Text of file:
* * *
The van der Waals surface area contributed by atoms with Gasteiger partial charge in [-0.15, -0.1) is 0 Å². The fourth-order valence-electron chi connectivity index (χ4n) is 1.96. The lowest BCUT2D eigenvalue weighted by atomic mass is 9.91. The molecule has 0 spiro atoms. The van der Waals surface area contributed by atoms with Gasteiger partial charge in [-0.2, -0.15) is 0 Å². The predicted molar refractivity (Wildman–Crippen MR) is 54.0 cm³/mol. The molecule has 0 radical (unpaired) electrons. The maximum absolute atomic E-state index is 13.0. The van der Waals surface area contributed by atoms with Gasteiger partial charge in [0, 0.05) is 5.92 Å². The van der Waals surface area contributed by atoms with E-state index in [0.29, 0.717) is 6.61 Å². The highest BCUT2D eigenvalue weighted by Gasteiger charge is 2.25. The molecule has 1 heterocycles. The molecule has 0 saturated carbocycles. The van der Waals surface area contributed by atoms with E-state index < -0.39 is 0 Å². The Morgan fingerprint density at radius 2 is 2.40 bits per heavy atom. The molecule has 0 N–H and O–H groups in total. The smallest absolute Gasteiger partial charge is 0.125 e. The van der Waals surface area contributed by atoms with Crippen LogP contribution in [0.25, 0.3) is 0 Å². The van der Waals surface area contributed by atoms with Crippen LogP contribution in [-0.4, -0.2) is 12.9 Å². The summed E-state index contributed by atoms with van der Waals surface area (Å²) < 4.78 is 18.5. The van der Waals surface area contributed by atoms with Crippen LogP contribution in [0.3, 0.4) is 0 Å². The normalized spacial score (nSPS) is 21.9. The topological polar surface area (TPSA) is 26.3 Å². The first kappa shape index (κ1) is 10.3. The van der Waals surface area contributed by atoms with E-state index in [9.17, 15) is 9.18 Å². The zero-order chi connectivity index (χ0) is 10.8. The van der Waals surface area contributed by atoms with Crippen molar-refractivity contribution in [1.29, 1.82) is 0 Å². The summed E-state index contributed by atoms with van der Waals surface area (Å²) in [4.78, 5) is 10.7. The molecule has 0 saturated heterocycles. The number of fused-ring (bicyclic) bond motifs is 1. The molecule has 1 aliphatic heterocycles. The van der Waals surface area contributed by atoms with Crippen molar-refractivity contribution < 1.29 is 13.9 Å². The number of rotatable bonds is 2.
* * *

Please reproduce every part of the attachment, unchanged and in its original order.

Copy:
The van der Waals surface area contributed by atoms with Gasteiger partial charge in [-0.15, -0.1) is 0 Å². The fourth-order valence-electron chi connectivity index (χ4n) is 1.96. The lowest BCUT2D eigenvalue weighted by atomic mass is 9.91. The molecule has 0 spiro atoms. The van der Waals surface area contributed by atoms with Gasteiger partial charge in [-0.2, -0.15) is 0 Å². The predicted molar refractivity (Wildman–Crippen MR) is 54.0 cm³/mol. The molecule has 0 radical (unpaired) electrons. The maximum absolute atomic E-state index is 13.0. The van der Waals surface area contributed by atoms with Gasteiger partial charge in [0, 0.05) is 5.92 Å². The van der Waals surface area contributed by atoms with E-state index in [0.29, 0.717) is 6.61 Å². The highest BCUT2D eigenvalue weighted by Gasteiger charge is 2.25. The molecule has 1 heterocycles. The molecule has 0 saturated carbocycles. The van der Waals surface area contributed by atoms with E-state index < -0.39 is 0 Å². The Morgan fingerprint density at radius 2 is 2.40 bits per heavy atom. The molecule has 0 N–H and O–H groups in total. The smallest absolute Gasteiger partial charge is 0.125 e. The van der Waals surface area contributed by atoms with Crippen LogP contribution in [0.25, 0.3) is 0 Å². The van der Waals surface area contributed by atoms with Crippen LogP contribution in [-0.4, -0.2) is 12.9 Å². The summed E-state index contributed by atoms with van der Waals surface area (Å²) < 4.78 is 18.5. The van der Waals surface area contributed by atoms with Crippen LogP contribution in [0.3, 0.4) is 0 Å². The normalized spacial score (nSPS) is 21.9. The topological polar surface area (TPSA) is 26.3 Å². The first kappa shape index (κ1) is 10.3. The van der Waals surface area contributed by atoms with E-state index in [9.17, 15) is 9.18 Å². The zero-order chi connectivity index (χ0) is 10.8. The van der Waals surface area contributed by atoms with Crippen molar-refractivity contribution in [1.29, 1.82) is 0 Å². The summed E-state index contributed by atoms with van der Waals surface area (Å²) in [4.78, 5) is 10.7. The molecule has 0 saturated heterocycles. The number of fused-ring (bicyclic) bond motifs is 1. The molecule has 1 aliphatic heterocycles. The van der Waals surface area contributed by atoms with Crippen molar-refractivity contribution < 1.29 is 13.9 Å². The number of rotatable bonds is 2.